If you’re a twenty-something who was bitten by the travel bug, you might have a dilemma on your hands. How is it possible to repay student loans, quench your thirst for adventure, and still have enough left over for rent and groceries? If you take some time to plan and follow these tips, it’s possible to do it all.
First, if you’re still a student, look into study abroad opportunities so you can earn college credit and get resume-worthy international experience for your travel. Many programs offer scholarships and grants based on both need and merit. Once you find the right program for you, apply for every scholarship that you’re eligible for – these can cut the cost of your trip by thousands of dollars. In my experience, study abroad programs can also help with budgeting because everything is typically planned out for you already, meaning that there are few unexpected expenses that pop up.
If you’re a student who prefers independent travel, then you should take advantage of your student status by using student travel websites or agencies, like STA or StudentUniverse. You can go to them for transportation or lodging needs, but many of them also offer travel packages and tours. Not a student anymore? You can take advantage of many student travel discounts through these companies until you’re 26.
Another cheap option for travel is couchsurfing, where you find a person in the place where you’d like to travel, internationally or domestically, who is willing to share their couch with you. All hosts are background checked and they typically have reviews from past guests, so you can be sure that you’ll be staying in a safe place. The cost obviously varies from host to host; some may expect a bit of money, but most are happy with a small gift. The coolest thing about couchsurfing is that most hosts are willing to show you around – it’s like a hotel with a built-in travel guide and new friend!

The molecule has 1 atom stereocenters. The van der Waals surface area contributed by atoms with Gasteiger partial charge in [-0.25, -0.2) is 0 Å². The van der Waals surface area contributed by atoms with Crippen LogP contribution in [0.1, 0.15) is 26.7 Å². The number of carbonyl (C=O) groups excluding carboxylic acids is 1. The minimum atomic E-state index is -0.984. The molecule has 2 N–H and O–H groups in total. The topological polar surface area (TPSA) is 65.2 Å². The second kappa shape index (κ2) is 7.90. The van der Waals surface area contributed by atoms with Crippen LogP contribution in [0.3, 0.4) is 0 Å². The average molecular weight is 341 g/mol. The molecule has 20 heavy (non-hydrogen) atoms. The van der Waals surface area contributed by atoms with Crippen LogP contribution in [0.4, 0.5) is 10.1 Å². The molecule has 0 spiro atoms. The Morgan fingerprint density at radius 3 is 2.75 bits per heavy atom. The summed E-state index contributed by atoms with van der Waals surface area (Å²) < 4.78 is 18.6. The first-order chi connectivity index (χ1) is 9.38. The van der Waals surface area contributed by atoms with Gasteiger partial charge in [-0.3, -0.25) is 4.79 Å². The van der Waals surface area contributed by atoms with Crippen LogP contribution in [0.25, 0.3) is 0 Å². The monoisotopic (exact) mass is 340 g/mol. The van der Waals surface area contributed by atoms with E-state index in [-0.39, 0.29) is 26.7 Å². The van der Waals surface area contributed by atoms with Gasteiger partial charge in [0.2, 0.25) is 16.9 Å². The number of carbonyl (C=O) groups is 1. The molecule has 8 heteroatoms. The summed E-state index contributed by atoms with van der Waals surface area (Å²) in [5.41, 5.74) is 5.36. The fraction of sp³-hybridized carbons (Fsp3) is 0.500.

If you’re set on international travel, then one of the best and most overlooked ways to make sure your trip is as inexpensive as possible is to check exchange rates. For example, it’s a great time for Americans to travel to India right now because the dollar is strong against the Indian rupee. However, the dollar is depreciating against the Euro, making travel in Europe very expensive. Paying attention to exchange rates and traveling to places where the dollar is strong is a great way to make sure you return home with a few dollars left in your pocket.
Other ways to stick to your budget are to travel in the off-season, when airfare and hotel prices are significantly lower than in peak season, or to split fixed costs by traveling in a big group.
If international travel isn’t in the cards for you now, you can quell your travel bug by traveling in your area to national parks, going camping, spending the weekend at the beach, or visiting a nearby city. Short and sweet trips like these can be quite cheap and you can still have an adventure while you save up for that big, life-changing international trip.